A RUMOR was making the rounds—Ruthie Skolnick’s mother had heard from someone (most likely Miss Solimando, our sixth-grade teacher) that Ruthie is among the finalists in the citywide Brotherhood Week of 1955 essay contest. I took this in with all the mixed feelings you might expect. Not that I had really imagined myself a winner…but if Ruthie, why not me, too? I knew exactly how I would spend the $25 cash First Prize. The red and gray leatherette case of the portable phonograph in the window of the music store on Greenwich Avenue beckoned to me every time I passed by on my way to school, just across the street.
On this, the Big Day, its flocked silver turntable gleamed in the sunlight as I munched my baloney sandwich, being careful not to get mustard on the clean white blouse I wore as a mandatory symbol of school spirit for our last Assembly. Tonight was the event I really cared about. For that, I had a blue taffeta dress and a velvet headband.
I wiped the mustard off my fingers on the paper towel included in my bag lunch, and trudged back inside. Somehow I just knew Ruthie would graduate trailing clouds of glory, and I would never be able to save enough money for the red and silver trophy I deserved.
The auditorium is warm. Late June in a Victorian-era public school building without air-conditioning in New York City is no joke. They started backwards with the awards, after some mind-numbing speeches by a bunch of city officials, a rabbi and a priest.
Arlene Marie LaRotunda, Third Prize. Clap clap clap. Ruthie Skolnick, Second Prize. Clap…what? Second Prize?
I look over at Ruthie and her mom, but she is already happily running toward the stage, grinning ear-to-oversized-ear. And then—First Prize, Barbara Riddle. I go numb for a second. The fuzzy silver turntable is mine! Flash bulbs.
Later, the photograph of Arlene and Ruthie and me on the front page of The Villager: my black velvet headband askew, a dazed smirk on my face. Ruthie’s ears poking out from the sides of her thick brunette pageboy, her Cheshire-cat grin. Lightning had struck twice at P.S. 41!!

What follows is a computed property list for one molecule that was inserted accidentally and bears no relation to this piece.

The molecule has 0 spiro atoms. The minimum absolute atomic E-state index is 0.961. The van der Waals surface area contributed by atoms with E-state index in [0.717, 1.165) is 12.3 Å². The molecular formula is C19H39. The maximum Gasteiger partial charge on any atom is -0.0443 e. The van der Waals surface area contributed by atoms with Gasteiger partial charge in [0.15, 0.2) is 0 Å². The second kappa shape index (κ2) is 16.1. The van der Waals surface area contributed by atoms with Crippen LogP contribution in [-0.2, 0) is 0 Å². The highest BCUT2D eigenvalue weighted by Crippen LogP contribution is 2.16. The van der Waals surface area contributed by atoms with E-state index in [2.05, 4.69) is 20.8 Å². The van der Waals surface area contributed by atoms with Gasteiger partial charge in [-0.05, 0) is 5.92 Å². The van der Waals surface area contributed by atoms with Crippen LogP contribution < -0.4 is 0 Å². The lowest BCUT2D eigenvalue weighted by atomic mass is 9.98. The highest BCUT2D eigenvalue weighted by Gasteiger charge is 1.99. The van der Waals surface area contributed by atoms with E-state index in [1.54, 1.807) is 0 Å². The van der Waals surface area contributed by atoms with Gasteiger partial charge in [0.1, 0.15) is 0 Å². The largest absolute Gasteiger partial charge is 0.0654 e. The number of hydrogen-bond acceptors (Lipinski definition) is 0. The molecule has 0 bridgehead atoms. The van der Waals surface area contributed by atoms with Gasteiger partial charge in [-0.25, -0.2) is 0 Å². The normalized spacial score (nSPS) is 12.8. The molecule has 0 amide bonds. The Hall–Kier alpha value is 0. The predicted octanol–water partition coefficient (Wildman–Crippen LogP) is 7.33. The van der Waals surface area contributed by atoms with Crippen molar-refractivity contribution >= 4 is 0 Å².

FIVE days later, I am frantically looking for my vinyl LP of “Highlights from the Nutcracker Suite.” I have played it five times a day for the past four days. It was recommended by the clerk in the music store when I asked him how I should go about amassing a “classical” record collection to go with my new record player.
I corner Anita, the younger sister of the household my mother has temporarily parked me in while she hunts for new living quarters for us. (We’d been forced to leave our rented Bank Street townhouse when her newly-launched public relations business went belly-up and her current live-in boyfriend evaporated.) After I’ve cross-examined Anita with no success, I appeal to her older sister Linda, my classmate. It was thanks to my friendship with Linda that her parents had granted me temporary shelter with them while my mother “re-organized” her life.
It’s difficult to stand on your dignity when you are an unwanted guest sleeping on the daybed in a virtual stranger’s TV room, especially in a railroad flat where everyone passes by your bed on the way to the bathroom or kitchen. I hold back my tears and plead for Linda’s help.
Reluctantly she reaches under her bed and hands me two large fragments of vinyl. She’d found them in the trash bin under the sink last night. She warns me not to complain about Anita, the little princess of their household. It’ll only make their Dad even more irritable.
He’s tired when he gets home at night from unloading freight on the docks down by the Hudson River, a few blocks away. He’s a longshoreman, like Marlon Brando, and almost as good-looking. He proudly took us all to see “On the Waterfront” at Loew’s Sheridan, and let us all stay to see it a second time. He’s already put a down payment on a lot in a town called Ardsley, and one of these days they will abandon Manhattan. We drove there once, all of us jammed into their car, trying to share his excitement over the large rectangle of rocks and dirt bordered by little wooden stakes and the tattered red and green flags left by the real estate company. I couldn’t imagine leaving the city for this barren wilderness. Maybe they would never make it out, either.
In the meantime, my Nutcracker excerpts had been getting on his nerves. Anita had heard him complaining. Anita, his little princess.
I accept the two jagged halves of my first 33 1/3 record from Linda and furtively retreat to my makeshift hallway bedroom. There is still a lot of silvery metallic fuzz from the turntable on the shiny black vinyl shards. The fuzz sticks to everything, and prickles if you get it on your skin. It’s like the sharp stuff in the center of an artichoke heart. It could maybe travel through your blood to your heart and kill you if you weren’t careful.
Later, sitting in the dark, I wonder what my mother is doing tonight. I wonder how her house-hunting is going. I wonder if I will ever win First Prize in anything again.
I wonder if I am strong enough to be a hated winner.